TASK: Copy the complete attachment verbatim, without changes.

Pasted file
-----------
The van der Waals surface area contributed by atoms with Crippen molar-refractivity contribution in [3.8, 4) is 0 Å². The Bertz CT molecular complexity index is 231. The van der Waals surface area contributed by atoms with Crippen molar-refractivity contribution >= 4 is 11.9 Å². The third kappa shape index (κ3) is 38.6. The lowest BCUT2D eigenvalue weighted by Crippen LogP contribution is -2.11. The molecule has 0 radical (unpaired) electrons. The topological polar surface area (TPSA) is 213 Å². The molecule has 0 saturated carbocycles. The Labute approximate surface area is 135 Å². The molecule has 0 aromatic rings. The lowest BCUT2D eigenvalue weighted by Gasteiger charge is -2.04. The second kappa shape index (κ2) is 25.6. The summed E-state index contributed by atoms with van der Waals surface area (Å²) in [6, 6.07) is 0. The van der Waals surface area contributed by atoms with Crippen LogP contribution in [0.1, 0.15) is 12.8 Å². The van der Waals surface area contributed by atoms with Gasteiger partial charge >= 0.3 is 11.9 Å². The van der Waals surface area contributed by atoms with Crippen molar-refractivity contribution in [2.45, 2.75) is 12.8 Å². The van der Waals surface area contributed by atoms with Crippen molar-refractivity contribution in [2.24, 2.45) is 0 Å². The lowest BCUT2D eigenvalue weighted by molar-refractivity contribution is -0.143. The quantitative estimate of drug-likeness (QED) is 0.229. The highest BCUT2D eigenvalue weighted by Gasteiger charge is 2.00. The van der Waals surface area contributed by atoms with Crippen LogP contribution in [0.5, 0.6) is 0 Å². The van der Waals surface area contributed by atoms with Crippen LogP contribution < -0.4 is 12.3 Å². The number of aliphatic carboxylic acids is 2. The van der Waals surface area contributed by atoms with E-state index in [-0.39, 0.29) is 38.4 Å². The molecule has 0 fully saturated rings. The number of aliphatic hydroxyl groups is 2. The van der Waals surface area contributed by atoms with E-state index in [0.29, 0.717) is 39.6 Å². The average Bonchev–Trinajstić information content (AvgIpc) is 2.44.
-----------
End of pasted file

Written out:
The van der Waals surface area contributed by atoms with Crippen molar-refractivity contribution in [3.8, 4) is 0 Å². The Bertz CT molecular complexity index is 231. The van der Waals surface area contributed by atoms with Crippen molar-refractivity contribution >= 4 is 11.9 Å². The third kappa shape index (κ3) is 38.6. The lowest BCUT2D eigenvalue weighted by Crippen LogP contribution is -2.11. The molecule has 0 radical (unpaired) electrons. The topological polar surface area (TPSA) is 213 Å². The molecule has 0 saturated carbocycles. The Labute approximate surface area is 135 Å². The molecule has 0 aromatic rings. The lowest BCUT2D eigenvalue weighted by Gasteiger charge is -2.04. The second kappa shape index (κ2) is 25.6. The summed E-state index contributed by atoms with van der Waals surface area (Å²) in [6, 6.07) is 0. The van der Waals surface area contributed by atoms with Crippen LogP contribution in [0.1, 0.15) is 12.8 Å². The van der Waals surface area contributed by atoms with Gasteiger partial charge >= 0.3 is 11.9 Å². The van der Waals surface area contributed by atoms with Crippen molar-refractivity contribution in [2.45, 2.75) is 12.8 Å². The van der Waals surface area contributed by atoms with Crippen molar-refractivity contribution in [2.24, 2.45) is 0 Å². The lowest BCUT2D eigenvalue weighted by molar-refractivity contribution is -0.143. The quantitative estimate of drug-likeness (QED) is 0.229. The highest BCUT2D eigenvalue weighted by Gasteiger charge is 2.00. The van der Waals surface area contributed by atoms with Crippen LogP contribution in [0.5, 0.6) is 0 Å². The van der Waals surface area contributed by atoms with Crippen LogP contribution < -0.4 is 12.3 Å². The number of aliphatic carboxylic acids is 2. The van der Waals surface area contributed by atoms with E-state index in [-0.39, 0.29) is 38.4 Å². The molecule has 0 fully saturated rings. The number of aliphatic hydroxyl groups is 2. The van der Waals surface area contributed by atoms with E-state index in [0.29, 0.717) is 39.6 Å². The average Bonchev–Trinajstić information content (AvgIpc) is 2.44.